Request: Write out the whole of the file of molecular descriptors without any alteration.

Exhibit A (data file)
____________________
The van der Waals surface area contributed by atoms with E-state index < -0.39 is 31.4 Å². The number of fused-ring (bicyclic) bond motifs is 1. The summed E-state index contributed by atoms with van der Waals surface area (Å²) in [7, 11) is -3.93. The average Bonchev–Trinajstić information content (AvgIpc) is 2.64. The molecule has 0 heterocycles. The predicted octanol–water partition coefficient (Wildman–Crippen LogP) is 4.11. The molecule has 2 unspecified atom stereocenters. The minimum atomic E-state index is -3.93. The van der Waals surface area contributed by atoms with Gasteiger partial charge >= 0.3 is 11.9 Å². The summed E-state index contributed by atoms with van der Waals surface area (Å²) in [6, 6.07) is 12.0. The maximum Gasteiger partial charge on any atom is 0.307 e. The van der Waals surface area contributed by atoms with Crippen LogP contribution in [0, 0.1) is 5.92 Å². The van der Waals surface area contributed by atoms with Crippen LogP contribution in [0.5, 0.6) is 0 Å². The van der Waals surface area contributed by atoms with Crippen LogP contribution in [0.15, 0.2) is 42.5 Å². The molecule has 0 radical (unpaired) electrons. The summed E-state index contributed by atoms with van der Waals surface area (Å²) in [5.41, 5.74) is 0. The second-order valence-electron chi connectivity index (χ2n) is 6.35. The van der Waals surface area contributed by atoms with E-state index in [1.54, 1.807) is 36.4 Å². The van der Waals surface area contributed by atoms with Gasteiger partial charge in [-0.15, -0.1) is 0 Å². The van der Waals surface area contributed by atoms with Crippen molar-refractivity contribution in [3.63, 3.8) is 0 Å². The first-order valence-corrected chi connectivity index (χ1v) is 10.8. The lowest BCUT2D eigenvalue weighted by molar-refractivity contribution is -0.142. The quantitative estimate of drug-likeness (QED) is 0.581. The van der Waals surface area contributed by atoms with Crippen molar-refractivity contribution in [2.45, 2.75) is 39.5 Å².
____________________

The van der Waals surface area contributed by atoms with E-state index < -0.39 is 31.4 Å². The number of fused-ring (bicyclic) bond motifs is 1. The summed E-state index contributed by atoms with van der Waals surface area (Å²) in [7, 11) is -3.93. The average Bonchev–Trinajstić information content (AvgIpc) is 2.64. The molecule has 0 heterocycles. The predicted octanol–water partition coefficient (Wildman–Crippen LogP) is 4.11. The molecule has 2 unspecified atom stereocenters. The minimum atomic E-state index is -3.93. The van der Waals surface area contributed by atoms with Gasteiger partial charge >= 0.3 is 11.9 Å². The summed E-state index contributed by atoms with van der Waals surface area (Å²) in [6, 6.07) is 12.0. The maximum Gasteiger partial charge on any atom is 0.307 e. The van der Waals surface area contributed by atoms with Crippen LogP contribution in [0, 0.1) is 5.92 Å². The van der Waals surface area contributed by atoms with Crippen LogP contribution in [0.5, 0.6) is 0 Å². The van der Waals surface area contributed by atoms with Crippen LogP contribution in [0.15, 0.2) is 42.5 Å². The molecule has 0 radical (unpaired) electrons. The summed E-state index contributed by atoms with van der Waals surface area (Å²) in [5.41, 5.74) is 0. The second-order valence-electron chi connectivity index (χ2n) is 6.35. The van der Waals surface area contributed by atoms with E-state index in [1.54, 1.807) is 36.4 Å². The van der Waals surface area contributed by atoms with Gasteiger partial charge in [-0.15, -0.1) is 0 Å². The van der Waals surface area contributed by atoms with Crippen molar-refractivity contribution in [3.63, 3.8) is 0 Å². The first-order valence-corrected chi connectivity index (χ1v) is 10.8. The lowest BCUT2D eigenvalue weighted by molar-refractivity contribution is -0.142. The quantitative estimate of drug-likeness (QED) is 0.581. The van der Waals surface area contributed by atoms with Crippen molar-refractivity contribution in [2.45, 2.75) is 39.5 Å².